“But comedy likes him:” Week of December 6th, 1919

“Oh yes and he’s just as handsome off as on!”

One hundred years ago this week, Grace Kingsley introduced a newly-minted theater star to her readers:

So many matinee girls from 15 to 50 years of age are asking me about Edward Everett Horton, the new matinee idol now enshrined at the Majestic, that I just had to end the awful suspense. Here’s all about him.

He likes serious drama, but comedy likes him.

If there’s anything he does love it’s an argument, which proves something which isn’t so. For instance, he’s perfectly fascinated by that learned somebody who proved in a volume five inches thick that Francis Bacon wrote Shakespeare.

She mentioned that after graduating from Columbia University, he’d taught school, and “for five years he kept wondering how long it would be before the public got onto him and sent him back to learn some more about school-teachering,” but he’d had lots of success in Los Angeles so he was beginning to suspect he wouldn’t have to.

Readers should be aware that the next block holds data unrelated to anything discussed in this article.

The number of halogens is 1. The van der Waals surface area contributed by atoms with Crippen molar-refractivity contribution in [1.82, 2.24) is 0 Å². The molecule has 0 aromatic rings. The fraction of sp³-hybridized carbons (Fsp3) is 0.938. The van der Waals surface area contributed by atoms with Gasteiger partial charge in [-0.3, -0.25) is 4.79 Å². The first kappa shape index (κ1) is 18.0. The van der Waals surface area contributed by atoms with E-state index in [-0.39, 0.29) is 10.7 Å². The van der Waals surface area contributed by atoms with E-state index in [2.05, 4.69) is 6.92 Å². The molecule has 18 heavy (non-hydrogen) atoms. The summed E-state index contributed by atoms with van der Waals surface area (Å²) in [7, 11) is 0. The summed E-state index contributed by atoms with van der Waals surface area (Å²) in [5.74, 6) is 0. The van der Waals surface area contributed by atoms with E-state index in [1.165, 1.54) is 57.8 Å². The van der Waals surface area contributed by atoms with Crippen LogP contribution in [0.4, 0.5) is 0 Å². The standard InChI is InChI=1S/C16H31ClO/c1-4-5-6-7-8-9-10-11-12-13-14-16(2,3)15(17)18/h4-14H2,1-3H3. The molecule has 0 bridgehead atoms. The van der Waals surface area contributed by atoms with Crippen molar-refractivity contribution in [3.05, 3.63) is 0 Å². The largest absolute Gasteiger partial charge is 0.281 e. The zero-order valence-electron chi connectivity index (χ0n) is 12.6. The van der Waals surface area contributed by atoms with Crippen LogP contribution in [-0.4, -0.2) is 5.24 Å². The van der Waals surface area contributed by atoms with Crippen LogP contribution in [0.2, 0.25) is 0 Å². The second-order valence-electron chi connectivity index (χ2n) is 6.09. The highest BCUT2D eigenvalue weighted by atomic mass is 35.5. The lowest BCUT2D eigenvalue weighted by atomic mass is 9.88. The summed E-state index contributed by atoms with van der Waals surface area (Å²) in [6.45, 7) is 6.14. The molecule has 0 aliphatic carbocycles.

He liked riding his motorcycle, but “he says he has had eight accidents, three of which were fatal. Anyhow, he thought they were at the time.”

The surprise for classic film fans is that Horton once was a motorcycling matinee idol–he didn’t always look like the fretful characters that he played in so many talkies in the 1930’s-40’s. He really was hot stuff: on October 23rd, Edwin Schallert reported “Tuesday evening they hung a set of Edward Everett Horton’s pictures in the Majestic lobby, and yesterday afternoon as a sequel the actor had already received seventeen requests for autographed photographs—and this before he has even made his first appearance on the stage.”